Saturday, 3 December 2016

PS, I Still Love You

PS I Still Love You by Jenny Han


Lara Jean didn’t expect to really fall for Peter.

She and Peter were just pretending. Except suddenly they weren’t. Now Lara Jean is more confused than ever.
When another boy from her past returns to her life, Lara Jean’s feelings for him return too. Can a girl be in love with two boys at once? {Goodreads Summary}


YA novels is full of tough, action-driven, no nonsense protagonists at the moment, and while I love Katniss and Tris, there was something really refreshing about returning to Lara Jean. 

“People come in and out of your life. For a time they are your world; they are everything. And then one day they’re not. There’s no telling how long you will have them near.”

Lara Jean's naivity and optimism are the real strengths of this series; she is such a lovely character to see the world through the eyes of. PS I Still Love You is a celebration of being young and in love; of taking risks; and being, as Margo so brilliantly puts it "in love with love."

“Lara Jean, I think you half-fall in love with every person you meet. It’s part of your charm. You’re in love with love.”

Stormy was my favourite new character. She's a good contrast to Lara Jean, because her views on love and relationships are so different. If Lara Jean loves love, then Stormy loves living. I did also enjoy the introduction of John (the scene in the snow was particularly adorable), but I remained team Peter throughout. 

“I know now that I don’t want to love or be loved in half measures. I want it all, and to have it all, you have to risk it all.” 

Kitty was also just as brilliant as she was in the first book. I've read another review suggesting she ought to get her own story and I would definitely be interested in reading that. She's very different to Lara Jean, but her stubbornness and love of scheming make her very interesting to read about. I would also love a mini Lara Jean recipe book - she bakes so many delicious sounding things throughout the novel and it would be great to have a go at some of them. 

PS, I Still Love You also has a more serious side and Han repeated addresses the double standard between the way teenage boys and teenage girls are treated, which I thought was brilliant:

Society is far too caught up in shaming a woman for enjoying sex and applauding a man. I mean, all of the comments are about how Lara Jean is a slut, but nobody's saying anything about Peter, and he's right there with her. It's a ridiculous double standard.

Life is sexist. If you were to get pregnant, you’re the one whose life changes. Nothing of significance changes for the boy. You’re the one people whisper about. I’ve seen that show, Teen Moms. All those boys are worthless. Garbage!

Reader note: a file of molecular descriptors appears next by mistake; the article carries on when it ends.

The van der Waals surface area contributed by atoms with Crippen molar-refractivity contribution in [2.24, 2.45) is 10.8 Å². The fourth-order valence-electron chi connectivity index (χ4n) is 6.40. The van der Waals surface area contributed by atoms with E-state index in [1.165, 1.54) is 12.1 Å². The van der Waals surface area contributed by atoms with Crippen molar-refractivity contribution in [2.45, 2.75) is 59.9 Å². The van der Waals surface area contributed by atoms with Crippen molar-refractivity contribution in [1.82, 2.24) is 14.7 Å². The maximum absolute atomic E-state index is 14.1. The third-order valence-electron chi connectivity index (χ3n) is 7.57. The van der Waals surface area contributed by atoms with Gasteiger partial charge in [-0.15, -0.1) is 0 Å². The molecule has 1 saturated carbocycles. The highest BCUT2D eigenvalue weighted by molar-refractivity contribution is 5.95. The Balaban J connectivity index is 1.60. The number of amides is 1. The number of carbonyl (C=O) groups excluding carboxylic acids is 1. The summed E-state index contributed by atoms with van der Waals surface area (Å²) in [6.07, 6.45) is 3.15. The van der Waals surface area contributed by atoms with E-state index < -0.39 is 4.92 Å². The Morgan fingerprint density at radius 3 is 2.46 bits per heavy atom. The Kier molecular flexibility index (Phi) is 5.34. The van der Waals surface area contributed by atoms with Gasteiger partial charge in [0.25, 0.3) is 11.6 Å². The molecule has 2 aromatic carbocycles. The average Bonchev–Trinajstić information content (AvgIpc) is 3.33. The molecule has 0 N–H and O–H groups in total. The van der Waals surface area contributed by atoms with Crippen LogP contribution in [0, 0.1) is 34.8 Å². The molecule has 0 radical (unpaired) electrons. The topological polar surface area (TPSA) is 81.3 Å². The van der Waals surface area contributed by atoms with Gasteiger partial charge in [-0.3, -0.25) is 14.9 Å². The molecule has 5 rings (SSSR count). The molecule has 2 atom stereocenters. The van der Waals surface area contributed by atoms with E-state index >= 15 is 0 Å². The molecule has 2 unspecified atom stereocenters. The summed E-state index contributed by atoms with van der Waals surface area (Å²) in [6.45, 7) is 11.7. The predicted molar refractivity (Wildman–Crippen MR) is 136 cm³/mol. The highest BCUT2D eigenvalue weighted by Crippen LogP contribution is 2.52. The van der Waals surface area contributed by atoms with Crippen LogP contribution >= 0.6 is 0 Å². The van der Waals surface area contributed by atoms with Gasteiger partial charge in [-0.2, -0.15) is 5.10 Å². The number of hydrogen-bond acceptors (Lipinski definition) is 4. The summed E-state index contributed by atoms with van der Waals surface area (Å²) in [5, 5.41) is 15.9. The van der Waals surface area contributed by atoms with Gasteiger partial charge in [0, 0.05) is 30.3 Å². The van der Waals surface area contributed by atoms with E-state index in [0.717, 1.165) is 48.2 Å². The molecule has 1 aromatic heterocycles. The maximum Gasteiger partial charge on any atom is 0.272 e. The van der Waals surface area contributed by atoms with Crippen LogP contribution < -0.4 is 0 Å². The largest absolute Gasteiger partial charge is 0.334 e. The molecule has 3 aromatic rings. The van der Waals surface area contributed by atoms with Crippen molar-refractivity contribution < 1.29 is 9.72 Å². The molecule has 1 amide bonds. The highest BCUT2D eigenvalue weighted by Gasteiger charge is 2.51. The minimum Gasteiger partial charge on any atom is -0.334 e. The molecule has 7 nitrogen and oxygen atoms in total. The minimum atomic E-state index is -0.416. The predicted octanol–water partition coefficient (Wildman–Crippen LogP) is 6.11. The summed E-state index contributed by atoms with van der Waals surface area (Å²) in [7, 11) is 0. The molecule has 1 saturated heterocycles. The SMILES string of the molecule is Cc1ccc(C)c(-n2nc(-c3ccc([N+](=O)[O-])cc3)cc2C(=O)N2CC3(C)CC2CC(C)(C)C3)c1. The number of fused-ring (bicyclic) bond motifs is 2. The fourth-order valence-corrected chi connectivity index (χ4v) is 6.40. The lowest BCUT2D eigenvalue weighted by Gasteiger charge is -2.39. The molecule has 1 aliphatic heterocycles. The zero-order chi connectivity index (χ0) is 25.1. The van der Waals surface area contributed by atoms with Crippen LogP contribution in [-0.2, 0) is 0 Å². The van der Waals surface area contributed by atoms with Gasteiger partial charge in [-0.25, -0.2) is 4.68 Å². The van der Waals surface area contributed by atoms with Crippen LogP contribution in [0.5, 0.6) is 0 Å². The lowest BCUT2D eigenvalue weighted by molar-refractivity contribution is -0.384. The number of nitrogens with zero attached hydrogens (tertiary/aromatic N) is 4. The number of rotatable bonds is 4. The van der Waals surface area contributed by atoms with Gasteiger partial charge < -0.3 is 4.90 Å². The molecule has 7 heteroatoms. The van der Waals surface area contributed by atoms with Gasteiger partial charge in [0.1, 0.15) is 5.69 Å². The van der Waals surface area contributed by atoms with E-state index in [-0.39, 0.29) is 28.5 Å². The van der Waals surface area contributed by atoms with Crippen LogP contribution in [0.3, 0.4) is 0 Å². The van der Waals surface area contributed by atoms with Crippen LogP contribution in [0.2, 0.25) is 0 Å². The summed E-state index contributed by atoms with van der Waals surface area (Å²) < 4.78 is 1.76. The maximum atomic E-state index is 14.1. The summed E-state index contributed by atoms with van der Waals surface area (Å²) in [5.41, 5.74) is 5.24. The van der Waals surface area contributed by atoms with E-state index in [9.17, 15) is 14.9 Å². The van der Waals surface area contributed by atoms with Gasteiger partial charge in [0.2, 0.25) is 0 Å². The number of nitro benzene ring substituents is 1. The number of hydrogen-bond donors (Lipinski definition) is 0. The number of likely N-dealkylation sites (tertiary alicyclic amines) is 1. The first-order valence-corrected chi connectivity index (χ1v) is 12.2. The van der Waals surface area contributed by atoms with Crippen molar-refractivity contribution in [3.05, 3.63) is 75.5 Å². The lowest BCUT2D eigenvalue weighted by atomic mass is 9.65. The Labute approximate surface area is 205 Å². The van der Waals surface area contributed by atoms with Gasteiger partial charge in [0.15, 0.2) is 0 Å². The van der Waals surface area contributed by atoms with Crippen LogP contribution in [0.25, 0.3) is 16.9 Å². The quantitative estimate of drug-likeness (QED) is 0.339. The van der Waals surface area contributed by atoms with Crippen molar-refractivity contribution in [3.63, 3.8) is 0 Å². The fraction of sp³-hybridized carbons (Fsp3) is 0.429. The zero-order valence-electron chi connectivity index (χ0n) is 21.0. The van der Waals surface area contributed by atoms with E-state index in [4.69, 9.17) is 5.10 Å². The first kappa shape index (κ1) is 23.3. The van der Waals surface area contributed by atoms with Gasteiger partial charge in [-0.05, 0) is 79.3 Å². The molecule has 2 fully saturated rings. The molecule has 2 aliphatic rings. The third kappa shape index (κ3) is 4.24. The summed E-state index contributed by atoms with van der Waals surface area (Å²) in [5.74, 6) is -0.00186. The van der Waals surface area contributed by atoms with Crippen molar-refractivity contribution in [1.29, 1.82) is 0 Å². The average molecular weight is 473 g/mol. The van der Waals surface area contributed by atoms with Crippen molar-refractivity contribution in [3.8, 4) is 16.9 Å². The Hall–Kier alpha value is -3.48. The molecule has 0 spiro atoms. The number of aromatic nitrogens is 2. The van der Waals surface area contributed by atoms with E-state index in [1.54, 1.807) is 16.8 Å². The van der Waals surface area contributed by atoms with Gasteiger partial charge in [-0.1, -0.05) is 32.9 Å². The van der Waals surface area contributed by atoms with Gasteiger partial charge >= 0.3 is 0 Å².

If you haven't read To All the Boys I've Loved Before or PS, I Still Love You, make sure they're at the top of your 2017 reading lists; I promise they won't disappoint!

Wednesday, 30 November 2016

War & Peace

So I haven't been blogging for a little while (the result of working on a short story, editing two novels, starting (and unfortunately having to abandon) NaNoWriMo), which means that I didn't get a chance to celebrate this exciting news when it happened a few weeks ago:


That's right, after a second epilogue which very nearly defeated me, I have finally finished War & Peace! And nicely within my one year target too. 

At times (the end) it felt like an impossible task, but I really enjoyed the vast majority of the novel. The characters are superbly written and the plot had enough twists, turns, battles and society drama to keep the story racing along. Tolstoy is a masterful storyteller and I loved the way he intertwined the lives of his different characters and kept me wanting to know what was going to happen to them next. I read and loved Anna Karenina in my teens and would definitely like to read Tolstoy's novellas at a later date. 

Would I recommend it? Absolutely, but not all in one go. 

Would I read it again? Probably not. I'll buy the BBC adaptation if I ever want to revisit the characters!

Tuesday, 4 October 2016

The Fairytale Community's Retelling Awards

As regular readers will know, I've been posting my gender-reversed fairytale retellings for a while now. A few weeks ago, I discovered that there was a Wattpad community devoted to retellings and they are currently running a competition!